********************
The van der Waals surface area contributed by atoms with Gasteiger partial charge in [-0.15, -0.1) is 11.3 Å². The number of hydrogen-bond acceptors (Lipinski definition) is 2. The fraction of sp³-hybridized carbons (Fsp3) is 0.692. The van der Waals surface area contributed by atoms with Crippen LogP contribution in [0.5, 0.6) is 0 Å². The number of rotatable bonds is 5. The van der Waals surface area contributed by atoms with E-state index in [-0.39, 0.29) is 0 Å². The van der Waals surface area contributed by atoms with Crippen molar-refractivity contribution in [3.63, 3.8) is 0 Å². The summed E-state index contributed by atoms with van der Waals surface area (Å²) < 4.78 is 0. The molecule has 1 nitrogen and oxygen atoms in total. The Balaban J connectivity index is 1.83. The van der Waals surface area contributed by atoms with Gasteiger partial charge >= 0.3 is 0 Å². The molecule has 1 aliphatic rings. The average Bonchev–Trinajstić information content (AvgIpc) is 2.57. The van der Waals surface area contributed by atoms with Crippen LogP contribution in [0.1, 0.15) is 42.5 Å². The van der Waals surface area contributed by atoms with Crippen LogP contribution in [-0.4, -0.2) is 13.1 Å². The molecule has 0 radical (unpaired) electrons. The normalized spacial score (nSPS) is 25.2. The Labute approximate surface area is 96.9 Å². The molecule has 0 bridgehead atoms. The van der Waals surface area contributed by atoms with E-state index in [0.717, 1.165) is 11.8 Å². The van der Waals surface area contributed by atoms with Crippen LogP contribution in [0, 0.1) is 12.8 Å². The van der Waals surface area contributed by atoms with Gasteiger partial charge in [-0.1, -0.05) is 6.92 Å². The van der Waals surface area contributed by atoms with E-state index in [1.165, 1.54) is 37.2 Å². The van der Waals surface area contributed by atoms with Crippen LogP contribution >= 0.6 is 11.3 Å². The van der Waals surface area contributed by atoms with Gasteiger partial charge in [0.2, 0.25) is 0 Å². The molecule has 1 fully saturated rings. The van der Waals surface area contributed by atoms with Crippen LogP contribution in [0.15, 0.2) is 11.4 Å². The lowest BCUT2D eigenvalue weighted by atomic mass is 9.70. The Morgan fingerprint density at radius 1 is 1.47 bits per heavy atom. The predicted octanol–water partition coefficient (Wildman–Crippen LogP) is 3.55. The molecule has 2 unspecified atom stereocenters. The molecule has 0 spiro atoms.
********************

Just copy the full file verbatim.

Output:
The van der Waals surface area contributed by atoms with Gasteiger partial charge in [-0.15, -0.1) is 11.3 Å². The number of hydrogen-bond acceptors (Lipinski definition) is 2. The fraction of sp³-hybridized carbons (Fsp3) is 0.692. The van der Waals surface area contributed by atoms with Crippen LogP contribution in [0.5, 0.6) is 0 Å². The number of rotatable bonds is 5. The van der Waals surface area contributed by atoms with E-state index in [-0.39, 0.29) is 0 Å². The van der Waals surface area contributed by atoms with Crippen molar-refractivity contribution in [3.63, 3.8) is 0 Å². The summed E-state index contributed by atoms with van der Waals surface area (Å²) < 4.78 is 0. The molecule has 1 nitrogen and oxygen atoms in total. The Balaban J connectivity index is 1.83. The van der Waals surface area contributed by atoms with Gasteiger partial charge >= 0.3 is 0 Å². The molecule has 1 aliphatic rings. The average Bonchev–Trinajstić information content (AvgIpc) is 2.57. The van der Waals surface area contributed by atoms with Crippen LogP contribution in [0.1, 0.15) is 42.5 Å². The van der Waals surface area contributed by atoms with Crippen LogP contribution in [-0.4, -0.2) is 13.1 Å². The molecule has 0 radical (unpaired) electrons. The normalized spacial score (nSPS) is 25.2. The Labute approximate surface area is 96.9 Å². The molecule has 0 bridgehead atoms. The van der Waals surface area contributed by atoms with E-state index in [0.717, 1.165) is 11.8 Å². The van der Waals surface area contributed by atoms with Crippen LogP contribution in [0, 0.1) is 12.8 Å². The van der Waals surface area contributed by atoms with Gasteiger partial charge in [-0.1, -0.05) is 6.92 Å². The van der Waals surface area contributed by atoms with E-state index in [1.165, 1.54) is 37.2 Å². The van der Waals surface area contributed by atoms with Crippen LogP contribution >= 0.6 is 11.3 Å². The van der Waals surface area contributed by atoms with Gasteiger partial charge in [0.2, 0.25) is 0 Å². The molecule has 1 fully saturated rings. The van der Waals surface area contributed by atoms with Crippen LogP contribution in [0.15, 0.2) is 11.4 Å². The lowest BCUT2D eigenvalue weighted by atomic mass is 9.70. The Morgan fingerprint density at radius 1 is 1.47 bits per heavy atom. The predicted octanol–water partition coefficient (Wildman–Crippen LogP) is 3.55. The molecule has 2 unspecified atom stereocenters. The molecule has 0 spiro atoms.